By default, khepri:start/0 starts a default store called khepri, based on Ra's default system. You can start a simple store using khepri:start/1. To configure a cluster, you need to use khepri_cluster to add or remove members.

Khepri API

The essential part of the public API is provided by the khepri module. It covers most common use cases and should be straightforward to use.

{ok, _} = khepri:put([stock, wood, <<"lime tree">>], 150),

Ret = khepri:get([stock, wood, <<"lime tree">>]),
{ok, #{[stock, wood, <<"lime tree">>] =>
       #{data => 150,
         payload_version => 1,
         child_list_count => 0,
         child_list_version => 1}}} = Ret,

true = khepri:exists([stock, wood, <<"lime tree">>]),

{ok, _} = khepri:delete([stock, wood, <<"lime tree">>]).

Inside transaction funtions, khepri_tx must be used instead of khepri. The former provides the same API, except for functions which don't make sense in the context of a transaction function.

The public API is built on top of a low-level internal API, provided by the private khepri_machine module.

Transactions

Restrictions

On the surface, Khepri transactions look like Mnesia ones: they are anonymous functions which can do any arbitrary operations on the data and return any result. If something goes wrong or the anonymous function aborts, nothing is committed and the database is left untouched as if the transaction code was never called.

Under the hood, there are several restrictions and caveats that need to be understood in order to use transactions in Khepri:

The nature of the anonymous function is passed as the ReadWrite argument to khepri:transaction/3.

The constraints imposed by Raft

The Raft algorithm is used to achieve consensus among Khepri members participating in the database. Khepri is a state machine executed on each Ra node and all instances of that Khepri state machine start with the same state and modify it identically. The goal is that, after the same list of Ra commands, all instances have the same state.

When a new Ra node joins the cluster and therefore participates to the Khepri database, it starts a new Khepri state machine instance. This instance needs to apply all Ra commands from an initial state to be on the same page as other existing instances.

Likewise, if for any reason, one of the Khepri state machine instance looses the connection to other members and can't apply Ra commands, then when the link comes back, it has to catch up.

All this means that the code to modify the state of the state machines (i.e. the tree) needs to run on all instances, possibly not at the same time, and give the exact same result everywhere.

The problem with anonymous functions

This is fine for inserts and deletes because the code is part of Khepri and is deterministic. This poses a problem when transactions are anonymous functions outside of Khepri's control:
  1. Khepri must be able to store the anonymous function as a Ra command in Ra's log. This is the basis for replication and is mandatory to add a new cluster member or for a lagging member to catch up.
  2. The anonymous function must produce exactly the same result in all state machine instances, regardless of the time it runs, the availability of other Erlang modules, the state of Erlang processes, files on disk or network connections, and so on.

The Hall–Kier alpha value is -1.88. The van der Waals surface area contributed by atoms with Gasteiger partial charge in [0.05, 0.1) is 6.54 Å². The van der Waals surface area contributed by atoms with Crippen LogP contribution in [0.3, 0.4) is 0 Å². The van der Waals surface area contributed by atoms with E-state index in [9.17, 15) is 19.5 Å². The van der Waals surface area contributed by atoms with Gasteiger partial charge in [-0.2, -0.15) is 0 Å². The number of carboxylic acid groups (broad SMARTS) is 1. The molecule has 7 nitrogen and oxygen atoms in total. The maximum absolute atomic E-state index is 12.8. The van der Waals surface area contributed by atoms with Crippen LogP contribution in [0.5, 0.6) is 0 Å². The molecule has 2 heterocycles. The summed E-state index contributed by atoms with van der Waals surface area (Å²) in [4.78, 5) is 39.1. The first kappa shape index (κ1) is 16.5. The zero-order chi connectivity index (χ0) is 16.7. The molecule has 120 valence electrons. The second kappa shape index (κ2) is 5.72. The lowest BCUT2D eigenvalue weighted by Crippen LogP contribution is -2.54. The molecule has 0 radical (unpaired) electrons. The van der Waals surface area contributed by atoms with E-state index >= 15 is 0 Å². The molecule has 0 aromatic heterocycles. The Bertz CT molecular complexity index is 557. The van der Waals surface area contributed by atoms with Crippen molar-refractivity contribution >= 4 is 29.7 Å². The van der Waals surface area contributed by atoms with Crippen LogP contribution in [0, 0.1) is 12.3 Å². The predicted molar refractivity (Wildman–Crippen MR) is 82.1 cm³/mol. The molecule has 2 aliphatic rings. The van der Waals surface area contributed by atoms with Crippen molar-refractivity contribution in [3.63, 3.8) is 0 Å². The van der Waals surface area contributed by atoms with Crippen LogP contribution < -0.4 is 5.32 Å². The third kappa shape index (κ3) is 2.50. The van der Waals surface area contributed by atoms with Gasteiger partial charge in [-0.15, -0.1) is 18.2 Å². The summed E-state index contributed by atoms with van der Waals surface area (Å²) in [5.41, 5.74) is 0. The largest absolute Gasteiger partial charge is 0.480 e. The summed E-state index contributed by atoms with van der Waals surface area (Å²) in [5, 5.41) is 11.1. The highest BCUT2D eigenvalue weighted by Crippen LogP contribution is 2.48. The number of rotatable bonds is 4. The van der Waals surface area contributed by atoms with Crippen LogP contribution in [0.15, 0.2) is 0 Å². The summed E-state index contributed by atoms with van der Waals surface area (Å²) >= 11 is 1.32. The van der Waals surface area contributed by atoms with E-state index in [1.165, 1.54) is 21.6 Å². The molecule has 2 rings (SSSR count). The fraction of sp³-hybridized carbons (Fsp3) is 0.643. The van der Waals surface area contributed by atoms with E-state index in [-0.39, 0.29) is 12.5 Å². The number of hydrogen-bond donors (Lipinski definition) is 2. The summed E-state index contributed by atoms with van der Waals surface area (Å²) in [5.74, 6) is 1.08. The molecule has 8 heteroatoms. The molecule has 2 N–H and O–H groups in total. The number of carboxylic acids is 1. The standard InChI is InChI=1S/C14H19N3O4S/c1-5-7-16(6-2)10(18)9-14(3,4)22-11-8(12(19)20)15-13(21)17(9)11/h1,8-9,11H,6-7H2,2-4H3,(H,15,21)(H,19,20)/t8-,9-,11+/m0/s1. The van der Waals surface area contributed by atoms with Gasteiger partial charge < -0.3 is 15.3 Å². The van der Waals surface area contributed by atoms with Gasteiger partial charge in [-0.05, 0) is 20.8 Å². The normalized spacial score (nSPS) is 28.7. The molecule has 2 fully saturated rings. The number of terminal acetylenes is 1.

To achieve that, khepri_fun and khepri_tx extract the assembly code of the anonymous function and create a standalone Erlang module based on it. This module can be stored in Ra's log and executed anywhere without the presence of the initial anonymous function's module.

Here is what they do in more details:
  1. The assembly code of the module hosting the anonymous function is extracted.
  2. The anonymous function code is located inside that assembly code.
  3. The code is analyzed to determine:
  4. Based on the listed function calls, the same steps are repeated for all of them (extract, verify, list calls).
  5. Once all the assembly code to have a standalone anonymous function is collected, an Erlang module is generated.

How to handle side effects?

The consequence of the above constraints is that a transaction function can't depend on anything else than the tree and it can't have any side effects outside of the changes to the tree nodes.

If the transaction needs to have side effects, there are two options:

Here is an example of the second option:

Path = [stock, wood, <<"lime tree">>],
{ok, #{Path := #{data = Term,
                 payload_version = PayloadVersion}}} =
  khepri:get(StoredId, Path),

%% Do anything with `Term` that depend on external factors and could have side
%% effects.
Term1 = do_something_with_side_effects(Term),

PathPattern = [stock,
               wood,
               #if_all{
                 conditions = [
                   <<"lime tree">>,
                   #if_payload_version{version = PayloadVersion}]}],
case khepri:put(StoredId, PathPattern, Term1) of
    {ok, _} ->
        ok; %% `Term1` was stored successfully.
    {error, {mismatching_node, _}} ->
        loop() %% Restart the whole function to read/modify/write again.
end.

Stored procedures and triggers

Triggering a function after some event